Columbus Day

Columbus Day in the United States

On Columbus Day, we recollect the landing of Christopher Columbus in the America on October 12, 1492. This occasion provokes many questions on the grounds that European settlements in the Americas were eliminating the history and culture of the Native Americans.

Columbus Day Celebration

Not every state celebrates Columbus Day as a public holiday. In such a way, not everywhere it is a day off. As it’s still a federal holiday, some government offices are closed. This day is recognized as a holiday in former Spanish states such as Florida. Yet, numerous organizations and shops are open in states that don’t have Columbus Day as a public event.

Some cities organize big public events, like street fairs and festivals. A lot of activities are conducted by Italian-American communities as they commemorate their heritage. Special celebrations are worth seeing in in New York and San Francisco.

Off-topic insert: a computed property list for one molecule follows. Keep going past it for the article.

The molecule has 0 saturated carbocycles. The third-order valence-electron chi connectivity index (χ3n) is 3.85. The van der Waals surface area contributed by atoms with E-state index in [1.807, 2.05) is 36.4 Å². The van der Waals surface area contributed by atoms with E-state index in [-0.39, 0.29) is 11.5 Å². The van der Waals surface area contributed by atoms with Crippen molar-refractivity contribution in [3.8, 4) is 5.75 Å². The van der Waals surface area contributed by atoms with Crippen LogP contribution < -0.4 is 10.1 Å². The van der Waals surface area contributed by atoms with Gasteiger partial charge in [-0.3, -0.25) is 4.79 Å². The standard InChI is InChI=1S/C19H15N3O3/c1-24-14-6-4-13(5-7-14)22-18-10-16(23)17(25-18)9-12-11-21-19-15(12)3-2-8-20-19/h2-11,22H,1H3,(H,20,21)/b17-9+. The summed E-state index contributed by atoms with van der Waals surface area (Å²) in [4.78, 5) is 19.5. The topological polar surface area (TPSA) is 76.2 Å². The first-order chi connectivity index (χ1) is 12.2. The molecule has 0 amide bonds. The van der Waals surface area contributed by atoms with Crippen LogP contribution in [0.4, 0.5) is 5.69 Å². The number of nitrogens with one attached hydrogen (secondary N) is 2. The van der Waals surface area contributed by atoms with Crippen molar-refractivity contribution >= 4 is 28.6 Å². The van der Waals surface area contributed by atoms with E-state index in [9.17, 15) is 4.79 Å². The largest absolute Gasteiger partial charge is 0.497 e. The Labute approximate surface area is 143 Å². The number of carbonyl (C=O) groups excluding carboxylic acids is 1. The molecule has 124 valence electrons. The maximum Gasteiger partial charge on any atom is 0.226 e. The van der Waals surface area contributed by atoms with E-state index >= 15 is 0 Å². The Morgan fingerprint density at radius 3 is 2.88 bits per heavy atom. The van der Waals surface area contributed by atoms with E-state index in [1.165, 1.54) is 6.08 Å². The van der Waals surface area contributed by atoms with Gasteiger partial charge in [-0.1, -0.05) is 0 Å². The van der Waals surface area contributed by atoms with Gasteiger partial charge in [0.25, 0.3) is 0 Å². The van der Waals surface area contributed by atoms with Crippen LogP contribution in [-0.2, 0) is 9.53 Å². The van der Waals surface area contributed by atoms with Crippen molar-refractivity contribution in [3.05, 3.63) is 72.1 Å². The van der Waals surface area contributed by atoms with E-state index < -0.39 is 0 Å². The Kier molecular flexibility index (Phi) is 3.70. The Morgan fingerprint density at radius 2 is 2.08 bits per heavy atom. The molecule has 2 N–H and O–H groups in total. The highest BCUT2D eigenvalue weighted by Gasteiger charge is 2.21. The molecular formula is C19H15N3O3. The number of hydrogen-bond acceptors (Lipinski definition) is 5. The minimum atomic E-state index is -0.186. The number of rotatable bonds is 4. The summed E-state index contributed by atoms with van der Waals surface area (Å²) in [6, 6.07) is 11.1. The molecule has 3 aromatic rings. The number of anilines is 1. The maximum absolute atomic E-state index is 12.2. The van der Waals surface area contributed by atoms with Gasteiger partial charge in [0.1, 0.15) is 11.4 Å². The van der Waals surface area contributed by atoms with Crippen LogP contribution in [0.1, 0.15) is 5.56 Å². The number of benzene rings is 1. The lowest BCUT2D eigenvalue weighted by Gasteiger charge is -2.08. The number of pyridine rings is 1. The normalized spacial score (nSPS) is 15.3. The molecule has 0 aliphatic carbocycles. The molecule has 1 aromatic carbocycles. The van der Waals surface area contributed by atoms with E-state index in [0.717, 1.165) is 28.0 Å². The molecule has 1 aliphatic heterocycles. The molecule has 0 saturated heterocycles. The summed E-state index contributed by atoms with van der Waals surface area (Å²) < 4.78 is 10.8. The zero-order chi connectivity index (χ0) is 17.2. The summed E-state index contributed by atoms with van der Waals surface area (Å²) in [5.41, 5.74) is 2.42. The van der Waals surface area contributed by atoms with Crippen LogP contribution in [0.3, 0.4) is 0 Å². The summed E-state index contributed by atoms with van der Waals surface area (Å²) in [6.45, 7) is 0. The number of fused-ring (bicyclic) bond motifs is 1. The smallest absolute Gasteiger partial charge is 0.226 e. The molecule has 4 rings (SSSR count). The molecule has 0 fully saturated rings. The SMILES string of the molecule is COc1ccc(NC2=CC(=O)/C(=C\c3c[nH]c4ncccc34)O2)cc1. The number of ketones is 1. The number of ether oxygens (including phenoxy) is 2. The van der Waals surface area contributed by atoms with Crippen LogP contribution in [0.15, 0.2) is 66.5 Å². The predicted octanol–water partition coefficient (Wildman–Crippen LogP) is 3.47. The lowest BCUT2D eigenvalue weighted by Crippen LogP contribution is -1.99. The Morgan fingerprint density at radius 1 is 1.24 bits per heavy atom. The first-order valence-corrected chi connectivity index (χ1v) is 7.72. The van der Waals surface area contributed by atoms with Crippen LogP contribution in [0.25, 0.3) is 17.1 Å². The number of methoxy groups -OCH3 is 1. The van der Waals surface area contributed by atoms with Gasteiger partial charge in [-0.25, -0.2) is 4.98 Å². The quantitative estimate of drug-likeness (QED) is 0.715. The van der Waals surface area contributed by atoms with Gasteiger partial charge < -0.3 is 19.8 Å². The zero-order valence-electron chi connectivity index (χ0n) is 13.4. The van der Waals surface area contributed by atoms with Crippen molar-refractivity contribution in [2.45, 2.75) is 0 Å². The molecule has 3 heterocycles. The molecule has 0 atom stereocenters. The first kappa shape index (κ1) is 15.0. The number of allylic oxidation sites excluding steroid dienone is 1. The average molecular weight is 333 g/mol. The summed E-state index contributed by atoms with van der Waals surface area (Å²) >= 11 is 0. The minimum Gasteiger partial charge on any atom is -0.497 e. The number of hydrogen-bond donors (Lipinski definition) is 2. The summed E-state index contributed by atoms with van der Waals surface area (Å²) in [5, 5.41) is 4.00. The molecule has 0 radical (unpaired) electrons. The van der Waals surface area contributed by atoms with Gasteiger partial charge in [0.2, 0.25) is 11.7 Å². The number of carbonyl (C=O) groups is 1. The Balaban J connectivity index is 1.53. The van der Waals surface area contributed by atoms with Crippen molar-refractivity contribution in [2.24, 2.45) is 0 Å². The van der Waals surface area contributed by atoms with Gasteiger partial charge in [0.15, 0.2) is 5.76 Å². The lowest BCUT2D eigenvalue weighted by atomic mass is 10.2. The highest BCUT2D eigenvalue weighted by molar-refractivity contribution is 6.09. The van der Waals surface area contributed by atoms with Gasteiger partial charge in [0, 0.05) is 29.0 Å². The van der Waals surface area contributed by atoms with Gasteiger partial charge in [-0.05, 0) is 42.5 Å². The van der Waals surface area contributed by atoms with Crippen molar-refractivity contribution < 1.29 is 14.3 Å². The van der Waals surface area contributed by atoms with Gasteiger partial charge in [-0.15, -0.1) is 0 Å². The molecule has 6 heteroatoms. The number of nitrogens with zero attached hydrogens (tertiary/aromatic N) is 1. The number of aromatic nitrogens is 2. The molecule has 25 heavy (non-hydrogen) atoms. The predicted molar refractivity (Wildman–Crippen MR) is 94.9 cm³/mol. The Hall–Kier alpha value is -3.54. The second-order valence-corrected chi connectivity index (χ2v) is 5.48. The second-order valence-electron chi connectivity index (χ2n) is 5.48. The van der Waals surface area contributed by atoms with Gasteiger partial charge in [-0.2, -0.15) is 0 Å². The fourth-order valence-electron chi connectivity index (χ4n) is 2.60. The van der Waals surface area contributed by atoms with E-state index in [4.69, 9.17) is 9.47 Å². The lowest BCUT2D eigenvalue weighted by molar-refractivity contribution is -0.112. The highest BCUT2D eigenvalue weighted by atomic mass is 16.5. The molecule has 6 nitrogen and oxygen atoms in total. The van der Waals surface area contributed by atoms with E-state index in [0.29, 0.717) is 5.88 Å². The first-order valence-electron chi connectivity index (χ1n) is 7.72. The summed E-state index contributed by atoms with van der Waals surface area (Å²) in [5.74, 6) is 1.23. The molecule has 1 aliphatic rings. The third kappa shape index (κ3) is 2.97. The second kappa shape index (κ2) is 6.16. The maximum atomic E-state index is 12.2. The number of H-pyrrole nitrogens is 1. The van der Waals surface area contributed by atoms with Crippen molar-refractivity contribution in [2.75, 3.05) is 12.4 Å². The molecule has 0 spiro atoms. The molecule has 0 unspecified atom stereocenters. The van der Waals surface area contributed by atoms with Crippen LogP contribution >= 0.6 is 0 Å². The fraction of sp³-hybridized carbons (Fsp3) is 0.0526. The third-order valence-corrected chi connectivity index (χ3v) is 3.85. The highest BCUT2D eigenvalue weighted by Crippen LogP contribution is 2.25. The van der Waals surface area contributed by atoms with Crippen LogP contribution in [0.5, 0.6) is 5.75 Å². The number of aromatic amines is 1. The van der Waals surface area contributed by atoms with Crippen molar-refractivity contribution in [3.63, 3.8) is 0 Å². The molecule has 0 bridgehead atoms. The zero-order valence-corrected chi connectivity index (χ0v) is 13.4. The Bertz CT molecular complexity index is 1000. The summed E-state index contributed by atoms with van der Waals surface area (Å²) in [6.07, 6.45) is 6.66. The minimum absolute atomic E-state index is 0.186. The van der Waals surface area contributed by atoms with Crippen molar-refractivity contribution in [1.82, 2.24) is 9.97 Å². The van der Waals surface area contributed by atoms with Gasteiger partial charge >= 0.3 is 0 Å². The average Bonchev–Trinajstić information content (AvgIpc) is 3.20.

Some states have replaced the celebration of Columbus Day with Indigenous People’s Day. They honor the historical events of the bitter past.

History of Columbus Day

Long after the Vikings, Christopher Columbus was the first European who sailed to the New World and established a Spanish settlement in America.

The celebration of this event originated from the idea of Italian-American community to pay tribute to their legacy in San Francisco in 1869. Columbus Day became a federal holiday in 1937. Celebrated on the second Monday in October, this holiday provokes more and more arguments and questions about its expediency.

Columbus Day festivities are questionable in the light of the fact that European settlements in the Americas prompted a huge extinction of the local people. Infectious diseases, slavery, and massacres are not a full list of the oppression of indigenous people. Besides, Columbus didn’t explore the American mainland as he reached only the Caribbean islands.